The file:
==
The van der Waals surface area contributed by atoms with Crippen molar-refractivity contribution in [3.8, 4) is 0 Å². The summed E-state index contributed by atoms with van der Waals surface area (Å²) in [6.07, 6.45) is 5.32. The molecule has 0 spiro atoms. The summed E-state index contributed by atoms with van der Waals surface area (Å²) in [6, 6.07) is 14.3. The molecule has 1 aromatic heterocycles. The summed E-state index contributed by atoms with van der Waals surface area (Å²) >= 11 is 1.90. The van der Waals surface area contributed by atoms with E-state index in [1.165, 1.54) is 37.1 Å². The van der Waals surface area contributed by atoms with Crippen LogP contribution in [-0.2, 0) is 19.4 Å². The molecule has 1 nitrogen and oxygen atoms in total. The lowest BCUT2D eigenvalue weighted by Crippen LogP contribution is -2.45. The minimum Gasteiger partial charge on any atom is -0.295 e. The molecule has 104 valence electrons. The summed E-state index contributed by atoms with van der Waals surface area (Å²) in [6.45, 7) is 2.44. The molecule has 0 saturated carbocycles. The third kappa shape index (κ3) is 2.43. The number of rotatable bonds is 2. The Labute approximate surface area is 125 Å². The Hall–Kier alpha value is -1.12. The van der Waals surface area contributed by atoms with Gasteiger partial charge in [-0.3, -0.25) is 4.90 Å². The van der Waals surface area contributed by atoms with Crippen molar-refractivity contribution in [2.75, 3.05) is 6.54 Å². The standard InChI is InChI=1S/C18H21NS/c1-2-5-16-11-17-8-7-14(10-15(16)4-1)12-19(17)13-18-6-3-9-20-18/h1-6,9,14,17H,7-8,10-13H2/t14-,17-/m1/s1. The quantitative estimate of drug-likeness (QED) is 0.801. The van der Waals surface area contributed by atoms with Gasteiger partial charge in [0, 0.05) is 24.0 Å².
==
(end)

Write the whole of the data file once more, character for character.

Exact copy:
The van der Waals surface area contributed by atoms with Crippen molar-refractivity contribution in [3.8, 4) is 0 Å². The summed E-state index contributed by atoms with van der Waals surface area (Å²) in [6.07, 6.45) is 5.32. The molecule has 0 spiro atoms. The summed E-state index contributed by atoms with van der Waals surface area (Å²) in [6, 6.07) is 14.3. The molecule has 1 aromatic heterocycles. The summed E-state index contributed by atoms with van der Waals surface area (Å²) >= 11 is 1.90. The van der Waals surface area contributed by atoms with E-state index in [1.165, 1.54) is 37.1 Å². The van der Waals surface area contributed by atoms with Crippen LogP contribution in [-0.2, 0) is 19.4 Å². The molecule has 1 nitrogen and oxygen atoms in total. The lowest BCUT2D eigenvalue weighted by Crippen LogP contribution is -2.45. The minimum Gasteiger partial charge on any atom is -0.295 e. The molecule has 104 valence electrons. The summed E-state index contributed by atoms with van der Waals surface area (Å²) in [6.45, 7) is 2.44. The molecule has 0 saturated carbocycles. The third kappa shape index (κ3) is 2.43. The number of rotatable bonds is 2. The Labute approximate surface area is 125 Å². The Hall–Kier alpha value is -1.12. The van der Waals surface area contributed by atoms with Gasteiger partial charge in [-0.3, -0.25) is 4.90 Å². The van der Waals surface area contributed by atoms with Crippen molar-refractivity contribution in [2.75, 3.05) is 6.54 Å². The standard InChI is InChI=1S/C18H21NS/c1-2-5-16-11-17-8-7-14(10-15(16)4-1)12-19(17)13-18-6-3-9-20-18/h1-6,9,14,17H,7-8,10-13H2/t14-,17-/m1/s1. The quantitative estimate of drug-likeness (QED) is 0.801. The van der Waals surface area contributed by atoms with Gasteiger partial charge in [0, 0.05) is 24.0 Å².